The US economy is in a storm, and where are the jobs?

The US economy is in a storm

Economic activity will grow 9% in the second quarter, according to the Blue Chip consensus. The creation of one million net jobs was expected in April and only 266,000 emerged, according to the official report. The unemployment rate, inclusive, rose one tenth to 6.1%.

The US economy will grow 9% in the second quarter, according to the Blue Chip consensus. The inertia of the first quarter –and the de-accumulation of inventories by more than 2 and a half points of the product– support the figure. The projections cover an arc that starts above 6% and almost scratches 12%. There are numbers to choose from, all of them robust. The economy is a hurricane of activity, what about the job market? After all, economic policy has full employment between eyebrows and eyebrows as its main objective. One million net jobs were expected to be created in April. And here is a big surprise: barely 266 thousand emerged, according to the official report. The unemployment rate, inclusive, rose one tenth to 6.1%If it had not been for the hiring of entertainment and hospitality, a sector that is reopening thanks to mass vaccination, the economy would have netted jobs. Is it true? A similar discrepancy between predictions and results is not remembered (the memoirs yes, but in 1998). The employment report is highly volatile, subject to successive revisions that can be profound, and therefore a single piece of data that is so out of focus should be taken with a grain of salt. And what did the markets do? Here’s a little surprise: celebrate. The Dow Jones Industrial and the S & P500 set new records. Sell ​​in May? No way. No index more effusive, however, than the Nasdaq. Tech stocks were back on the attack with gusto. And what do they have to celebrate? That the silhouette of the tapering, the probability that the Fed start cutting back on buying long bonds –120 billion dollars, every month-, step back. It will not happen anytime soon if the spirits of the world of work advance at the rate of a quarter of a million additional jobs per month (and not by leaps of a million, as Jay Powell himself suggested at the time). Less is more for Wall Street? This was billed by the Stock Exchange. A very robust figure could give you a nervous breakdown, and peace of mind is a plus.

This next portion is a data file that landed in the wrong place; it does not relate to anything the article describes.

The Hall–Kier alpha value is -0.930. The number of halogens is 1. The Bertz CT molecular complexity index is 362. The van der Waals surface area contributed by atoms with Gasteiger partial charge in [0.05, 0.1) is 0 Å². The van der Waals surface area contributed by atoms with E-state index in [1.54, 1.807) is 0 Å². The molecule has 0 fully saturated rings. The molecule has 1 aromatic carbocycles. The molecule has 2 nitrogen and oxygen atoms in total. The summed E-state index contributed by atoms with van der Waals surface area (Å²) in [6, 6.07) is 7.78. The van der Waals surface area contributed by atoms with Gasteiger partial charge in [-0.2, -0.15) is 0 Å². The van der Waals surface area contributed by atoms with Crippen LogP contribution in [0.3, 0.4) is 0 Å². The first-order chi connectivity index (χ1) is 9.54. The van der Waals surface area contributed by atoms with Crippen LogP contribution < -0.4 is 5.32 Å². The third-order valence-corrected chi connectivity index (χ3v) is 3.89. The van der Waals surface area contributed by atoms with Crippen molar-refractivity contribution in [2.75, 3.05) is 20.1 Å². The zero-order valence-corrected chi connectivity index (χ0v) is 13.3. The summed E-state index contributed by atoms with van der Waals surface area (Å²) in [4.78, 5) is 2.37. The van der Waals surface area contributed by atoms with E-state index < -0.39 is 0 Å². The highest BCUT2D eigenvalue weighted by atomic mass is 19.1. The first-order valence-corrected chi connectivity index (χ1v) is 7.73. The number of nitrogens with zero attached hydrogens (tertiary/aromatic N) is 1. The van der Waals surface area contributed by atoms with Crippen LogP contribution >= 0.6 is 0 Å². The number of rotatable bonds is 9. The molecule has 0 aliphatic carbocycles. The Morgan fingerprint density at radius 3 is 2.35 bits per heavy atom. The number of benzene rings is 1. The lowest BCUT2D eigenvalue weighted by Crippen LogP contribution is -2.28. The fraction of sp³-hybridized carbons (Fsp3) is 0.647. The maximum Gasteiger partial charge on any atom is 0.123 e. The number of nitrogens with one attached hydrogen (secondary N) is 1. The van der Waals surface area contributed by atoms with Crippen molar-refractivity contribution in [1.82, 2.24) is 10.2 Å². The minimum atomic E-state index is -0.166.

The Stock Market responded as if it were in the best of two worlds. He did not question the thesis of more than healthy growth, and he did buy from the report the notion that no overheating is on the horizon. Did Treasury Secretary Janet Yellen say that rates might have to be raised to avoid overruns? Well, at this slower pace, but not slow, it won’t be necessary either. Treasury rates plummeted on the news and ended the day where they started. A level of 1.57% at 10 years is a caress. But is it really the best of two worlds? That the economy is growing robust is proven by all the PMI reports, the companies on their balance sheets, the real estate bonanza and how much loose data is examined. And that the job market is doing better than what the job report says, too. The sustained decline in requests for unemployment benefits –now below 500,000– and the creation of 742,000 jobs in the private sector according to the ADP measurement for April suggest this. The labor report itself indicates that demand is intensifying. Hours worked – an anticipatory index, unlike employment – were stretched to the maximum and average hourly wages the same. However, the evidence does corroborate that the job offer is less elastic than would be desirable. Vacancies are opened and they are not filled. Not only are raw materials in short supply, but also skilled labor. Being graphic: businesses are prospering, there is more freight than trucks, and more trucks than drivers. He said Being graphic: businesses are prospering, there is more freight than trucks, and more trucks than drivers. He said Being graphic: businesses are prospering, there is more freight than trucks, and more trucks than drivers. He said Tom Barkin of the Richmond Fed: “Those who pay $ 15 an hour have less difficulty in hiring.” In Texas, a trucking company offers up to $ 14,000 a week to attract an experienced driver. Perhaps the path to full employment is steeper than the flat Phillips curve that Yellen and the Fed have in mind. In that case, it won’t be the best of two worlds, but worse both ways. Are inflation risks further away than before? Quite the opposite. And the same is the tapering. Bottlenecks can stunt growth and boost prices. But the stock market prefers to believe that this is not the case. For now, the Fed, be it one case or another, will still stand idly by.